In that case, notices under Section 34 of the Indian Income-tax Act, 1922 ('the 1922 Act') were issued for reassessment of the income of the assessee for the assessment years 1953-54, 1954-55 and 1955-56. The assessee made returns in response to the notices showing loss of Rs. 17,266, Rs. 36,012 and Rs. 43,702 for these assessment years, respectively. The ITO found that the returns were true, but held that the assessee was not entitled to carry forward of the losses under Section 24(2)(iii) of the 1922 Act. The Tribunal upheld this order. It was held by the High Court that the scope of an enquiry under Section 34 was very limited and the assessee was not entitled to carry forward the losses held to be proved by the ITO for those assessment years. The Court dealing with the contention that every notice under Section 34(1) of the 1922 Act is equivalent to a notice under Section 22(2) of the 1922 Act corresponding to Sections 147 and 139(2) of the 1961 Act held as follows : Now we may proceed to notice the contentions advanced on behalf of the assessee. It was urged on his behalf that every notice under Section 34(1) in law is also a notice under Section 22(2) ; that being so, the assessee is entitled to put forward his claim for losses as contemplated in Section 22(2A) and the Income-tax Officer is bound to grant him relief under Section 24(2)(iii). In support of this contention, emphasis was laid on the fact that Section 34(1) specifically says : 'The provisions of this Act shall, so far as may be, apply accordingly as if the notice were a notice issued under that sub-section.' On the basis of this clause, it was urged that as soon as a notice under Section 34(1) is given, the assessment proceedings are reopened and the parties are placed in the same position as if a notice had been given under Section 22(2). This contention was further tried to be supported by pointing out that a proceeding under Section 34(1) may some time result in an assessment under Section 23 ; that is so because a return in response to a notice under Section 34(1) is deemed to be a return under Section The above argument clearly overlooks certain basic principles underlying Section 34. It is now well settled that in a proceeding initiated under Section 34, the taxing authorities have to confine their attention to the circumstances mentioned in Section 34(1) such as escaped income, etc. In other words, the scope of an enquiry under Section 34 is a very limited one. It does not cover the entire field covered by Section 23. That is made clear from the language of Section 34(1) itself. It says : The Income-tax Officer may proceed to assess or reassess such income, profits or gains or recompute the loss or depreciation allowance ; and the provisions of this Act shall, so far as may be, apply accordingly as if the notice were a notice issued under that sub-section.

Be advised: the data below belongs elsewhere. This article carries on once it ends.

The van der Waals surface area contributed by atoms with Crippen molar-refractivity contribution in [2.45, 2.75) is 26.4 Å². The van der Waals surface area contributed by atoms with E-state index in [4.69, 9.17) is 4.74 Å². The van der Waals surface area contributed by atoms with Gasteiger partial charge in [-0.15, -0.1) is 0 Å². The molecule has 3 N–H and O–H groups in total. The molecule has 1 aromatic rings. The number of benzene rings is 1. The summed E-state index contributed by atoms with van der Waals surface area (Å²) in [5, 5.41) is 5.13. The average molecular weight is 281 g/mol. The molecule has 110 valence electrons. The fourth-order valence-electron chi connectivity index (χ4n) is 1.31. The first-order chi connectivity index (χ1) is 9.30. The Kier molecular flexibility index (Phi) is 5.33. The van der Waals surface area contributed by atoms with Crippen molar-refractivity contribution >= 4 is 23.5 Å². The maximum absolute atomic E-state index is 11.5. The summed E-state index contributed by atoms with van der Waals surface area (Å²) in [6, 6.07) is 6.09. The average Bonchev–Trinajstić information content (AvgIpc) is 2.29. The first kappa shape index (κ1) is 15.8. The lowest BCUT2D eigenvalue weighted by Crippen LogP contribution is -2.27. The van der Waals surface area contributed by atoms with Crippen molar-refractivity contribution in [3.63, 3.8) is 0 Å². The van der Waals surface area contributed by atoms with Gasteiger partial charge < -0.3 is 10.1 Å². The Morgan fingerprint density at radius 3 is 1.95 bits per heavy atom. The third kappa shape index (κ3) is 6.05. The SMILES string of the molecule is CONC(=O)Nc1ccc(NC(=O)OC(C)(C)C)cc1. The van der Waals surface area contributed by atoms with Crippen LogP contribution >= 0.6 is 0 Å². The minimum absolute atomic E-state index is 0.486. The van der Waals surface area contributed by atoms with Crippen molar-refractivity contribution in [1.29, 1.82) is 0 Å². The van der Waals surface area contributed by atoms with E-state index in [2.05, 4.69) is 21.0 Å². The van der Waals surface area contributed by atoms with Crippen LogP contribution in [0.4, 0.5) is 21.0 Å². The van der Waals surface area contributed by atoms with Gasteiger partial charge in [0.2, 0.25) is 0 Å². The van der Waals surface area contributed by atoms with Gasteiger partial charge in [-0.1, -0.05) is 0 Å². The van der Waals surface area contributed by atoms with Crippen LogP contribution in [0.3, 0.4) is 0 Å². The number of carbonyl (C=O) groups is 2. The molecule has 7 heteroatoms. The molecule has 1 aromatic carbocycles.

On a plain reading of Section 34, it is clear that an enquiry under that provision is confined to such income, profits or gains which has escaped assessment, or which was under-assessed or which was assessed at too low a rate or was the subject of excessive relief under the 'Act'. A proceeding under that section cannot be used for finding out the true total income of the assessee afresh. In other words, in an enquiry under Section 34, no duty is cast upon the Income-tax Officer to start an enquiry with reference to the total income of the assessee during the assessment year. The Income-tax Officer has no such power. Nor has the Income-tax Officer any power to revise the original assessment except to the limited extent to which such power is recognised under Section 34.
It, therefore, appears that the notice under Section 148 is wholly for the purpose of roping in escaped income and not for the benefit of the assessee including carry forward of losses. Since this is the decision of the Mysore High Court on the point, we are bound by the same. We, therefore, decline to entertain the assessee's claim.